Activation of a fire alarm-initiating device, or a manual pull station, signals the fire alarm panel, which in turn signals the deluge valve to open, allowing water to enter the piping system. Water flows from all sprinklers simultaneously.
A deluge system may be required in a risk area where fire may be expected to spread quicker than the progressive operation of normal sprinkler heads.
BPre-action sprinkler systems are specialized for use in locations where accidental activation is undesired, such as in museums with rare art works, manuscripts or books.
Pre-action systems are hybrids of wet, dry and deluge systems, depending on the exact goal of the system. There are two sub-types of pre-action systems: single interlock, and double interlock. The operation of single-interlock systems are similar to dry systems except that these systems require a “preceding” and supervised event (typically the activation of a heat or smoke detector) to precede the “action” of water introduction into the system’s piping due to opening of the pre-action valve (which is a mechanically latched valve). Once the fire is detected by the fire alarm system, the system is essentially converted from a dry system into a wet system. Or, if an automatic sprinkler operated prior to the fire being detected by the fire alarm system, water will be allowed into the piping, and will discharge water from the sprinkler.
The operation of double-interlock systems is similar to deluge systems except that automatic sprinklers are used. These systems require that both a “preceding” and supervised event (typically the activation of a heat or smoke detector), and an automatic sprinkler activation take place prior to the “action” of water introduction into the system’s piping. There is also a little-used variation known as non-interlock.
Carbon Dioxide Systems
Carbon dioxide is a clean, non-corrosive, non-flammable gas which extinguishes fire by diluting flammable mixtures of air and gas or vapour to proportions below their flammable or explosive limits. It is especially valuable where other extinguishing mediums might damage stock or equipment.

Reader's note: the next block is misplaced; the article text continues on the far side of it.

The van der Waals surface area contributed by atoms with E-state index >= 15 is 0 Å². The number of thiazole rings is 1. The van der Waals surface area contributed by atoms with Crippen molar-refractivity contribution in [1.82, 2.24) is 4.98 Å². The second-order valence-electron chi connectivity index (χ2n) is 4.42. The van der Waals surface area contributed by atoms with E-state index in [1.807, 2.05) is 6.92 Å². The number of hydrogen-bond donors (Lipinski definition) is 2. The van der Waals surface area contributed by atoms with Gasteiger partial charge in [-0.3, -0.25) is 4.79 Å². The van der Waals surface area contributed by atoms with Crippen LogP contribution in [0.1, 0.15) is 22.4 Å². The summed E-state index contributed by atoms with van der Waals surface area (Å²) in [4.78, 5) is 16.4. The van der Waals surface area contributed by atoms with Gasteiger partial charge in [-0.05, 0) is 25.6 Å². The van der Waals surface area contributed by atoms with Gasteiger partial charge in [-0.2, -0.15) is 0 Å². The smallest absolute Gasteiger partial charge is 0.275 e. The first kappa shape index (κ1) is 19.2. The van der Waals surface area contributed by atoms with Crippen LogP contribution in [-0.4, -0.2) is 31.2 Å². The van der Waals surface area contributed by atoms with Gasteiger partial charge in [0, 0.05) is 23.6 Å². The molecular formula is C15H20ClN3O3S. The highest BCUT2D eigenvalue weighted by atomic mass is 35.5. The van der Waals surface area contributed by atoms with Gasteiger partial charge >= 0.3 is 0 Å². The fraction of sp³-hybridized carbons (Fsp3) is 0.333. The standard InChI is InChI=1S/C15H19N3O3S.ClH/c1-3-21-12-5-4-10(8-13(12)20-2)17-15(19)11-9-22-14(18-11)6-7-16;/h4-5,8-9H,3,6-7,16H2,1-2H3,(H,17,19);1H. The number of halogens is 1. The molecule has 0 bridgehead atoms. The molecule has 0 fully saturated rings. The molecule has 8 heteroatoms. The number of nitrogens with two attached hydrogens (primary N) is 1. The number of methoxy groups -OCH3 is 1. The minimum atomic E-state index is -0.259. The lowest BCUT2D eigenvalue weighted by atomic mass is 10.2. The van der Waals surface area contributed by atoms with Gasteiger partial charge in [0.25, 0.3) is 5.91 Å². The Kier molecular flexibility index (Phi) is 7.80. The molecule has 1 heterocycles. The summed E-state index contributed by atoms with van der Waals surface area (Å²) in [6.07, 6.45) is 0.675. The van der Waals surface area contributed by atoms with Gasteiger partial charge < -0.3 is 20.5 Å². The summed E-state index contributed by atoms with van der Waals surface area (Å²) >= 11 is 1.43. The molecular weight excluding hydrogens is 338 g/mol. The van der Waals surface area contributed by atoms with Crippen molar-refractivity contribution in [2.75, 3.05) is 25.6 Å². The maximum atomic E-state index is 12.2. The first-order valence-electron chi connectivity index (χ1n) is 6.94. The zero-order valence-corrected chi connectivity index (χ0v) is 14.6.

Carbon dioxide-based systems are suitable for electrical rooms, boiler rooms, transformers and other sensitive areas.
Clean Agent Gas Systems
FM 200, Inergen®, and Novec™ 1230 are all clean agent gas systems that are a direct replacement to Halon 1301 (bromotrifluoromethane). Each of these gas systems is a clean, non-corrosive gas, which is designed to extinguish fire. All are especially valuable where other extinguishing media might damage stock or valuable equipment. These systems are used most often in computer, electrical and telecommunication equipment rooms.
A description of each, and how they differ, is as follows:
FM 200 Systems
Extinguishes Class A, B, and C fires by interrupting the chemical chain reaction. It also absorbs heat, thus accelerating the suppression process. This gas is safe to use in occupied spaces at concentrations up to 9% by volume. FM 200 will not deplete stratospheric ozone and it has a relatively short atmospheric lifetime of 31-42 years.
FM 200 is suitable for a central computer room, a room which stores important documents or areas that store similarly valuable items.
Novec™ 1230 Systems
Designed by 3M™, Novec™ 1230 fluid works as a gas, yet it is a liquid at room temperature. Novec™ is used to extinguish Class A, B and C fires via its cooling effects. This agent extinguishes fires at concentrations of 4-6% by volume and thus it offers the largest safety margin of any chemical clean agents for occupied spaces.
Extinguishes Class A, B and C fires by removing enough oxygen from the air to break the fire chain, yet still allows people to breathe comfortably. For Class A and B fires, the speeds of extinguishment have occurred in as little as 22 and 17 seconds, respectively. Inergen® is completely environmentally friendly and is composed of naturally-occurring gases already found in the air we breathe. It has zero ozone depletion, global warming and atmospheric lifetime potential.
Water Mist Systems
If water damage or water volume is of particular concern, a technique called water mist fire suppression may be an alternative. This technology has been under development for over 50 years. It hasn't entered general use, but is gaining some acceptance on ships and in a few residential applications. Mist suppression systems work by lowering the temperature of a burning area through evaporation rather than "soaking.” As such, they may be designed to only slow the spread of a fire and not extinguish it. Some tests — that may or may not be biased — showed the cost of resulting fire and water damage with such a system installed to be dramatically less than conventional sprinkler systems.